Finder is committed to editorial independence. While we receive compensation when you click links to partners, they do not influence our opinions or reviews. Learn how we make money.
15 schools with the highest student loan default rate
Where students struggle with debt the most — and what to do about it.
15 schools with the highest default rate on federal student loans
Below are the schools that had the highest federal student loan cohort default rate in 2015, according to the most recent numbers from the Department of Education (DoE).
|School||Default rate||Number of defaults|
|Champ’s Barber School||57.6%||34|
|Family of Faith Christian University||50%||7|
|Larry’s Barber College||50%||23|
|Tomorrow’s Image Barber & Beauty Academy of Virginia||48.3%||15|
|Cheryl Fell’s School of Business||47%||24|
|Theological University of the Caribbean||45.4%||15|
|Sharp Edgez Barber Institute||45.2%||33|
|United Tribes Technical College||41.7%||56|
|Advance Beauty Techs Academy||40.4%||19|
|Centro De Estudios Universitarios Xochicalco||39.5%||36|
|Nashville Barber and Style Academy||39.4%||15|
|Ambiance Beauty & Barber Academy||38.9%||23|
|Alaska Christian College||38.8%||14|
|The Paul Mitchell School — Roanoke, VA||37.8%||14|
|Rob Roy Academy — New Bedford, MA||37.8%||28|
Source: Department of Education
The DoE’s cohort rate is the number of students who go into repayment on federal loans and default within a year. The rate of default from all graduates — including private student loans — is likely higher across the board.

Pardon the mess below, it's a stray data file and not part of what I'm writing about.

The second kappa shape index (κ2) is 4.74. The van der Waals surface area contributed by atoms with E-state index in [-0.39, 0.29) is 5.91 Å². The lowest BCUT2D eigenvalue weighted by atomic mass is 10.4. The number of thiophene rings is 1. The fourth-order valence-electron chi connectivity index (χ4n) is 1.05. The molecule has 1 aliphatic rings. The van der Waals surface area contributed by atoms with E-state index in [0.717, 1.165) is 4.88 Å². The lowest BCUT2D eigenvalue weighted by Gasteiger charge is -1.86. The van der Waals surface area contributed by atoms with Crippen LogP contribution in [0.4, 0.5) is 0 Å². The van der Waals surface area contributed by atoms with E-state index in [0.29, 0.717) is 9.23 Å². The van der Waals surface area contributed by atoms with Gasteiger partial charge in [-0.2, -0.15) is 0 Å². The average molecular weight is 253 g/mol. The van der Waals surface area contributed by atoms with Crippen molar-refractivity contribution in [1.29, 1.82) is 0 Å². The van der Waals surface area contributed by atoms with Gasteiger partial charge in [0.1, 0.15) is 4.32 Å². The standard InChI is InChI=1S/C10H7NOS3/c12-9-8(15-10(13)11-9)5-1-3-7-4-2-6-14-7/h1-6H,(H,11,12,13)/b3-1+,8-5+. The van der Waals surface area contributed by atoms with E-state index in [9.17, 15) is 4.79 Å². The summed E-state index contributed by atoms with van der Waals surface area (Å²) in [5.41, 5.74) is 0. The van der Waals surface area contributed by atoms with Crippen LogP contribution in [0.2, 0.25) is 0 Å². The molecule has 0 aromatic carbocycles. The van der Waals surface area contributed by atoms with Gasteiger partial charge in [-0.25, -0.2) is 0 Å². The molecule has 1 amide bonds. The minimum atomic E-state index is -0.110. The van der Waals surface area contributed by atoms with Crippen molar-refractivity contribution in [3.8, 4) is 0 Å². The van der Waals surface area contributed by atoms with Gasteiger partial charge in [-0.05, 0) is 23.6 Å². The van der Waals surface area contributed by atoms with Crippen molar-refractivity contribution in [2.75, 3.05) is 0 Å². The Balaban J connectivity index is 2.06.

15 schools with the highest number of defaults on federal student loans
The rate of default doesn’t necessarily mean a lot of students default — only seven students defaulted at the school with the second-highest rate. Below are the schools that had the highest number of defaults in 2015, according to the same DoE data.
|School||Number of defaults||Default rate|
|University of Phoenix||17,127||12.3%|
|Altierus Career College — Tampa, FL||7,888||28.4%|
|Ivy Tech Community College of Indiana||5,209||18.9%|
|American Public University System||5,177||23.8%|
|Purdue University Global||5,116||13.7%|
|Ross Medical Education Center — Brighton, MI||3,871||23.1%|
|The Art Institute of Phoenix||3,653||23.2%|
|Platt College — Tulsa, OK||3,391||20.6%|
|Colorado Technical University||3,248||19.6%|
Source: Department of Education
Public vs. private schools: Which has a lower default rate?
Private schools have a lower default rate than public schools overall: 10.3% of public school students defaulted versus 7.1% of private school borrowers.
However, public schools had a lower rate for programs that ran for less than two years. Some 11.7% of public school students in these short programs defaulted versus 22% at private schools.
7 ways to reduce your risk of defaulting on your student loans
If you’re worried about becoming one of these statistics, there are steps you can take to minimize that risk:
- Consider the return on investment. Default rates don’t tell you everything — compare the average salary of recent grads and the employment rate to the cost of a school before you apply.